Here are the three types of posts you should be creating for engagement on your business’s social media profiles. Each serves its own unique purpose, and when combined, they create a consistent, thoughtful online presence.

Brand Personality  

Introduce yourself to your followers and their friends. This is organic content that can only be shared by someone within your organization. Let your followers start to understand the type of culture that is within your company. 

People go to social media for the community, to take a break, for advice, all of which are very personal. This is not where you should be selling. Sales messages would be a distraction from their original goal when they turned to their social channels. Or worse an annoyance. 

These posts can be hard to plan because they’re about things that happen organically. Maybe you decided to bring your dog in for the day. Who wouldn’t love to see your office from your dog’s point of view? Or take this real-life example from Duct Tape Marketing. I shared a photo with a touch of humor and a touch of a positive message with the help of my coffee mug and I got some great engagement and feedback.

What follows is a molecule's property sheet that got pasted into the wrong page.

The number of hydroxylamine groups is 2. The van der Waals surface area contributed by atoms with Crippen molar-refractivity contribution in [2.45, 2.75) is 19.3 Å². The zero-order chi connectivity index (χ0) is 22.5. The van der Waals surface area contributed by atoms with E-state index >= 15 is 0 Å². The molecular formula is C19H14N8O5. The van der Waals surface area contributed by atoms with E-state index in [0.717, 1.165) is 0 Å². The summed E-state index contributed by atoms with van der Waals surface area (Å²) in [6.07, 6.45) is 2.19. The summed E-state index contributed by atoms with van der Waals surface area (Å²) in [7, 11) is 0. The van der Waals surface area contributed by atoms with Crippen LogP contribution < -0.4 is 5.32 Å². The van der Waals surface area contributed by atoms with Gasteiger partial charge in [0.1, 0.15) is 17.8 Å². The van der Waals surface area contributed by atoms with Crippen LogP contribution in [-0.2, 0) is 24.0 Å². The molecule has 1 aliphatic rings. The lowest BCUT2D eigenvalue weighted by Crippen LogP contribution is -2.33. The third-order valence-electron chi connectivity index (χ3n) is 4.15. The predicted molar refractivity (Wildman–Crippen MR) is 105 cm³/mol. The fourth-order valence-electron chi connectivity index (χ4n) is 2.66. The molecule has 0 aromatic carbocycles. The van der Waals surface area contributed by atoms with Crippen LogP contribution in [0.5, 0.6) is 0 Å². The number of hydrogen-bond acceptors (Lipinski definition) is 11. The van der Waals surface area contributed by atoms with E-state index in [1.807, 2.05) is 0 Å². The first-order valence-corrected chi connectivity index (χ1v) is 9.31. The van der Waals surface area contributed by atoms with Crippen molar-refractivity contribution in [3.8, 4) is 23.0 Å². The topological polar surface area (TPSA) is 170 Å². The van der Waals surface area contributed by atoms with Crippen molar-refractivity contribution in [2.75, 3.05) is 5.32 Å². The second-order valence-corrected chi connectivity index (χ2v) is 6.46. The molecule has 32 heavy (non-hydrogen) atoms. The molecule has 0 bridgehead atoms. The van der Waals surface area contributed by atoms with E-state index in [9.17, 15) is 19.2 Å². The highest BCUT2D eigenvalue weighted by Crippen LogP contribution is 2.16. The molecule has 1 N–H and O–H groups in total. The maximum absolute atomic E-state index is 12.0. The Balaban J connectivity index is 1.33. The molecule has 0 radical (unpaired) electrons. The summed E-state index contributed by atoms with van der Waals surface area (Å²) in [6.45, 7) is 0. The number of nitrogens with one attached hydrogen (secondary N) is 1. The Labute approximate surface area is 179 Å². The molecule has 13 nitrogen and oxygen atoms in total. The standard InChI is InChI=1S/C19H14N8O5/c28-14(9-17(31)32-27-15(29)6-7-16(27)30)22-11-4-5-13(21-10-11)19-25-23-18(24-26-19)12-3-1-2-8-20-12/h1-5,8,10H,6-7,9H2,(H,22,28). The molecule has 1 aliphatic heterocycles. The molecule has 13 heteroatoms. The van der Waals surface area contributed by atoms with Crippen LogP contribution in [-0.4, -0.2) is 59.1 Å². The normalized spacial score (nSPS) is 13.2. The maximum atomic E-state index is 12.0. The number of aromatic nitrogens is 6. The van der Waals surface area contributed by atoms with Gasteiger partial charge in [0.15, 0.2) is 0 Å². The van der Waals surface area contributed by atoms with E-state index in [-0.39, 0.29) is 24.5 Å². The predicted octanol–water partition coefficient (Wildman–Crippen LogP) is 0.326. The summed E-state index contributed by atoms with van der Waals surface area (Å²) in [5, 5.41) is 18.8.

cup of sunshine

Posts like this get a lot of engagement because they tell the story of the person behind them. You aren’t selling to anyone, instead, you are letting them in, showing them day-to-day stuff as you run a business. It’s this kind of content that’s most likely to generate comments and likes, while simultaneously creating a sense that prospects really know the people behind the brand.